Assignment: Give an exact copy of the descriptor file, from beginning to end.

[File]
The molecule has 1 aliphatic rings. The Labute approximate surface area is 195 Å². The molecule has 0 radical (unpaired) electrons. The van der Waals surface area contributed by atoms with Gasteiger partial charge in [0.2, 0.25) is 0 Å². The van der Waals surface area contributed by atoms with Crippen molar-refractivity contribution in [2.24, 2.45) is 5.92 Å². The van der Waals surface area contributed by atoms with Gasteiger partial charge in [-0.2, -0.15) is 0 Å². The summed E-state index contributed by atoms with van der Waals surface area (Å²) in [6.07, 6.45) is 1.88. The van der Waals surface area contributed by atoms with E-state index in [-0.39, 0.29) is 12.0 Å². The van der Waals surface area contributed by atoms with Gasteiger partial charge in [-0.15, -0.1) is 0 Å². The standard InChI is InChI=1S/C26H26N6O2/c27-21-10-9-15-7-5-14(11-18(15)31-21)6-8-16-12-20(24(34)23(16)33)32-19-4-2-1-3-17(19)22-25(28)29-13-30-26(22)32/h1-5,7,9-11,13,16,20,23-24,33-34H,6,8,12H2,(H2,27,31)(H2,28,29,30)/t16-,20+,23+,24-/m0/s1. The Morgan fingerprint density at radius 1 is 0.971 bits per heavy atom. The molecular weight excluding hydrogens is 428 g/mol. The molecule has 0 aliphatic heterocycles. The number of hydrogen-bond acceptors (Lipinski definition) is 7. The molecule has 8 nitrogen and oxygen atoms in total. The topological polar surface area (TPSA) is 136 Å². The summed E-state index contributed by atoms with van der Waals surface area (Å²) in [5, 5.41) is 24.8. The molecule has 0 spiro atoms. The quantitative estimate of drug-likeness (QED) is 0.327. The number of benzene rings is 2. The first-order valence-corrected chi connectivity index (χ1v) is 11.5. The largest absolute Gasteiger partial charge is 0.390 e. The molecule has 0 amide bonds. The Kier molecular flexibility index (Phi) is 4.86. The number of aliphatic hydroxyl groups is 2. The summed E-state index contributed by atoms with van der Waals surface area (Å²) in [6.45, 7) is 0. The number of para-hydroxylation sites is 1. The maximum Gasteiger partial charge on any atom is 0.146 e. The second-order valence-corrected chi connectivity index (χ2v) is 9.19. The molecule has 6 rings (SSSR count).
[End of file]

The molecule has 1 aliphatic rings. The Labute approximate surface area is 195 Å². The molecule has 0 radical (unpaired) electrons. The van der Waals surface area contributed by atoms with Gasteiger partial charge in [0.2, 0.25) is 0 Å². The van der Waals surface area contributed by atoms with Crippen molar-refractivity contribution in [2.24, 2.45) is 5.92 Å². The van der Waals surface area contributed by atoms with Gasteiger partial charge in [-0.2, -0.15) is 0 Å². The summed E-state index contributed by atoms with van der Waals surface area (Å²) in [6.07, 6.45) is 1.88. The van der Waals surface area contributed by atoms with E-state index in [-0.39, 0.29) is 12.0 Å². The van der Waals surface area contributed by atoms with Gasteiger partial charge in [-0.15, -0.1) is 0 Å². The standard InChI is InChI=1S/C26H26N6O2/c27-21-10-9-15-7-5-14(11-18(15)31-21)6-8-16-12-20(24(34)23(16)33)32-19-4-2-1-3-17(19)22-25(28)29-13-30-26(22)32/h1-5,7,9-11,13,16,20,23-24,33-34H,6,8,12H2,(H2,27,31)(H2,28,29,30)/t16-,20+,23+,24-/m0/s1. The Morgan fingerprint density at radius 1 is 0.971 bits per heavy atom. The molecular weight excluding hydrogens is 428 g/mol. The molecule has 0 aliphatic heterocycles. The number of hydrogen-bond acceptors (Lipinski definition) is 7. The molecule has 8 nitrogen and oxygen atoms in total. The topological polar surface area (TPSA) is 136 Å². The summed E-state index contributed by atoms with van der Waals surface area (Å²) in [5, 5.41) is 24.8. The molecule has 0 spiro atoms. The quantitative estimate of drug-likeness (QED) is 0.327. The number of benzene rings is 2. The first-order valence-corrected chi connectivity index (χ1v) is 11.5. The largest absolute Gasteiger partial charge is 0.390 e. The molecule has 0 amide bonds. The Kier molecular flexibility index (Phi) is 4.86. The number of aliphatic hydroxyl groups is 2. The summed E-state index contributed by atoms with van der Waals surface area (Å²) in [6.45, 7) is 0. The number of para-hydroxylation sites is 1. The maximum Gasteiger partial charge on any atom is 0.146 e. The second-order valence-corrected chi connectivity index (χ2v) is 9.19. The molecule has 6 rings (SSSR count).